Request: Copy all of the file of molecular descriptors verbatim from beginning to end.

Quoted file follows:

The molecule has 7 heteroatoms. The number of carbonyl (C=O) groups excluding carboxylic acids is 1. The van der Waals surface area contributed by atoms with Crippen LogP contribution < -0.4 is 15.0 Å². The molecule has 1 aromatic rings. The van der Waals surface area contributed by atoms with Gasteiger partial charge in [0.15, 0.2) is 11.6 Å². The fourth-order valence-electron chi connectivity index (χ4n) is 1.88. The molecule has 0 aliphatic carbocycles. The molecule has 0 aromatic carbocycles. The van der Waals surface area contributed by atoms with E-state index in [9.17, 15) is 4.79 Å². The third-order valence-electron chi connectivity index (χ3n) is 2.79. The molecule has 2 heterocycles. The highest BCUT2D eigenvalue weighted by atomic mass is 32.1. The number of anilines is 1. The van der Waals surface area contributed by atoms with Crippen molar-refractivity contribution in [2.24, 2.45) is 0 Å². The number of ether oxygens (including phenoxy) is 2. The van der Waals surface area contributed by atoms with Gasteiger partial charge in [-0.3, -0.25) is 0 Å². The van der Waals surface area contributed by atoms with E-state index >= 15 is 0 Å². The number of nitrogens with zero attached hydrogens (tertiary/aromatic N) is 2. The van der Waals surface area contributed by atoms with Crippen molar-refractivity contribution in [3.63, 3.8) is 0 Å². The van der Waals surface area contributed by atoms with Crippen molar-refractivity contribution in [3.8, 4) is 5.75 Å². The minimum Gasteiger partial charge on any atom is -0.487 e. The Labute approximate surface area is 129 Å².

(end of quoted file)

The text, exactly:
The molecule has 7 heteroatoms. The number of carbonyl (C=O) groups excluding carboxylic acids is 1. The van der Waals surface area contributed by atoms with Crippen LogP contribution < -0.4 is 15.0 Å². The molecule has 1 aromatic rings. The van der Waals surface area contributed by atoms with Gasteiger partial charge in [0.15, 0.2) is 11.6 Å². The fourth-order valence-electron chi connectivity index (χ4n) is 1.88. The molecule has 0 aliphatic carbocycles. The molecule has 0 aromatic carbocycles. The van der Waals surface area contributed by atoms with E-state index in [9.17, 15) is 4.79 Å². The third-order valence-electron chi connectivity index (χ3n) is 2.79. The molecule has 2 heterocycles. The highest BCUT2D eigenvalue weighted by atomic mass is 32.1. The number of anilines is 1. The van der Waals surface area contributed by atoms with Crippen molar-refractivity contribution in [2.24, 2.45) is 0 Å². The number of ether oxygens (including phenoxy) is 2. The van der Waals surface area contributed by atoms with Gasteiger partial charge in [-0.3, -0.25) is 0 Å². The van der Waals surface area contributed by atoms with E-state index >= 15 is 0 Å². The number of nitrogens with zero attached hydrogens (tertiary/aromatic N) is 2. The van der Waals surface area contributed by atoms with Crippen molar-refractivity contribution in [3.63, 3.8) is 0 Å². The van der Waals surface area contributed by atoms with Crippen molar-refractivity contribution in [3.8, 4) is 5.75 Å². The minimum Gasteiger partial charge on any atom is -0.487 e. The Labute approximate surface area is 129 Å².